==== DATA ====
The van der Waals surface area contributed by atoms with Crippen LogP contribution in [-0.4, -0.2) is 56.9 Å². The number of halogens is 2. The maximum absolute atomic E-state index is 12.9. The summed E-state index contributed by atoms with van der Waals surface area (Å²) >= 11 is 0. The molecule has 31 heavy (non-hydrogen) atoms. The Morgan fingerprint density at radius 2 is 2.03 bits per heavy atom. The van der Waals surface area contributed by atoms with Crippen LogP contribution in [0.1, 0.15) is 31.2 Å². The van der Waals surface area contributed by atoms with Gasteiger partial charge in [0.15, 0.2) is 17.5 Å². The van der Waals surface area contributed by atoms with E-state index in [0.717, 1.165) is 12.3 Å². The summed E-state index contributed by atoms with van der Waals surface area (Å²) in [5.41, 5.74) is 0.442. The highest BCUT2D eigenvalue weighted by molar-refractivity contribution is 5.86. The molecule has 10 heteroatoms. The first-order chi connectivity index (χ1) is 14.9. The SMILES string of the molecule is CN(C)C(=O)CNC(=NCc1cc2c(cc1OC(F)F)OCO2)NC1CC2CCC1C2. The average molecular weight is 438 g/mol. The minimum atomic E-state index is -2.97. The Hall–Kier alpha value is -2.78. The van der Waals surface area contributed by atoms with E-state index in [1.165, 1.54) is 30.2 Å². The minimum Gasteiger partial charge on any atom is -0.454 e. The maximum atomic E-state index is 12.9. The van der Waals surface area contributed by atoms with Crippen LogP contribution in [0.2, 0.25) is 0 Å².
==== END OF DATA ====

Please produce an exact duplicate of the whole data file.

The van der Waals surface area contributed by atoms with Crippen LogP contribution in [-0.4, -0.2) is 56.9 Å². The number of halogens is 2. The maximum absolute atomic E-state index is 12.9. The summed E-state index contributed by atoms with van der Waals surface area (Å²) >= 11 is 0. The molecule has 31 heavy (non-hydrogen) atoms. The Morgan fingerprint density at radius 2 is 2.03 bits per heavy atom. The van der Waals surface area contributed by atoms with Crippen LogP contribution in [0.1, 0.15) is 31.2 Å². The van der Waals surface area contributed by atoms with Gasteiger partial charge in [0.15, 0.2) is 17.5 Å². The van der Waals surface area contributed by atoms with E-state index in [0.717, 1.165) is 12.3 Å². The summed E-state index contributed by atoms with van der Waals surface area (Å²) in [5.41, 5.74) is 0.442. The highest BCUT2D eigenvalue weighted by molar-refractivity contribution is 5.86. The molecule has 10 heteroatoms. The first-order chi connectivity index (χ1) is 14.9. The SMILES string of the molecule is CN(C)C(=O)CNC(=NCc1cc2c(cc1OC(F)F)OCO2)NC1CC2CCC1C2. The average molecular weight is 438 g/mol. The minimum atomic E-state index is -2.97. The Hall–Kier alpha value is -2.78. The van der Waals surface area contributed by atoms with E-state index in [1.165, 1.54) is 30.2 Å². The minimum Gasteiger partial charge on any atom is -0.454 e. The maximum atomic E-state index is 12.9. The van der Waals surface area contributed by atoms with Crippen LogP contribution in [0.2, 0.25) is 0 Å².